When we become aware of a potential violation of our Supplier Code of Conduct or Supplier Ethics Policy, we take action to investigate, assess, mitigate and remedy human rights impacts. Some concrete examples of actions we have taken are described in our latest Corporate Social Responsibility report. If we are not able to satisfactorily address an issue with a supplier, we may terminate the supplier relationship.

In addition to exercising leverage directly with our suppliers, we also collaborate with industry peers through the RBA and its Responsible Labor Initiative, a multi-industry, multi-stakeholder initiative focused on ensuring the rights of workers vulnerable to forced labor. Our participation in these industry initiatives helps drive consistent expectations for due diligence and remediation, as appropriate, across the industry.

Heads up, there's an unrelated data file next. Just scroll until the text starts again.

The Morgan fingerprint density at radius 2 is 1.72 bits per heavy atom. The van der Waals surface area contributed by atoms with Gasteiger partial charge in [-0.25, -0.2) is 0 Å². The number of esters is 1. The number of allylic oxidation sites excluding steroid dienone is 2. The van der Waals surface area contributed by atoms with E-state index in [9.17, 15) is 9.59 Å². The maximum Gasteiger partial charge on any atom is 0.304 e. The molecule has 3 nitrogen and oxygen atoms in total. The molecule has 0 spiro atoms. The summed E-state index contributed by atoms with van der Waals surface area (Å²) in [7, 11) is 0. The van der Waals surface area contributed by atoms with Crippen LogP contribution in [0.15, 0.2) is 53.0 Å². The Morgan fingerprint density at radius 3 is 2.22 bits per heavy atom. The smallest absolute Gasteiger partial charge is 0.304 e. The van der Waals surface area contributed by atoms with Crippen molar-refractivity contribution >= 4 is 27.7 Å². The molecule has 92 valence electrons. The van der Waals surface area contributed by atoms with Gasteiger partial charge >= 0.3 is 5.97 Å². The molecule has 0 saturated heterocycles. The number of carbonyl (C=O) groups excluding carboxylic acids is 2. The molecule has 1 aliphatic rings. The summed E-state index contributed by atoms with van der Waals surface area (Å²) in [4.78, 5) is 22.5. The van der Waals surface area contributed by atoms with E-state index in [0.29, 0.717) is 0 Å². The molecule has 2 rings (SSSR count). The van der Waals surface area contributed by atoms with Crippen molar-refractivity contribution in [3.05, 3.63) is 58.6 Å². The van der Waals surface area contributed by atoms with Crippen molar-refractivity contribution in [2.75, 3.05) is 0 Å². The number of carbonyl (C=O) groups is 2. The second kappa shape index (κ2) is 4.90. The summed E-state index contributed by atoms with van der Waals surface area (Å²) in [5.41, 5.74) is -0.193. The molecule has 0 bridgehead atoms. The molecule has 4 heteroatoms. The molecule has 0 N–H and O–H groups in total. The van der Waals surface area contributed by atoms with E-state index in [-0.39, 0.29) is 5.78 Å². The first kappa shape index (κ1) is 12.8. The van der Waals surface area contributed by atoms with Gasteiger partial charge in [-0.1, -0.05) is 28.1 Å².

For further detail, our Global Human Rights Policy and Code of Business Conduct guide how Cisco operates while our Supplier Ethics Policy and Supplier Code of Conduct reflect our pledge to uphold the human rights of people who work in our supply chain.

In alignment with the UNGP, we completed a Human Rights Impact Assessment (HRIA) in FY17. This identified salient issues (see graphic) that we have focused on for the last three years and will continue to address moving forward.

Our progress on Human Rights Impact
Assessment (HRIA) commitments

Expand our scope

  • Grew responsible minerals program to include cobalt and other conflict-affected and high-risk areas (CAHRAs)
  • Incorporated logistics suppliers into Supplier Code of Conduct assurance program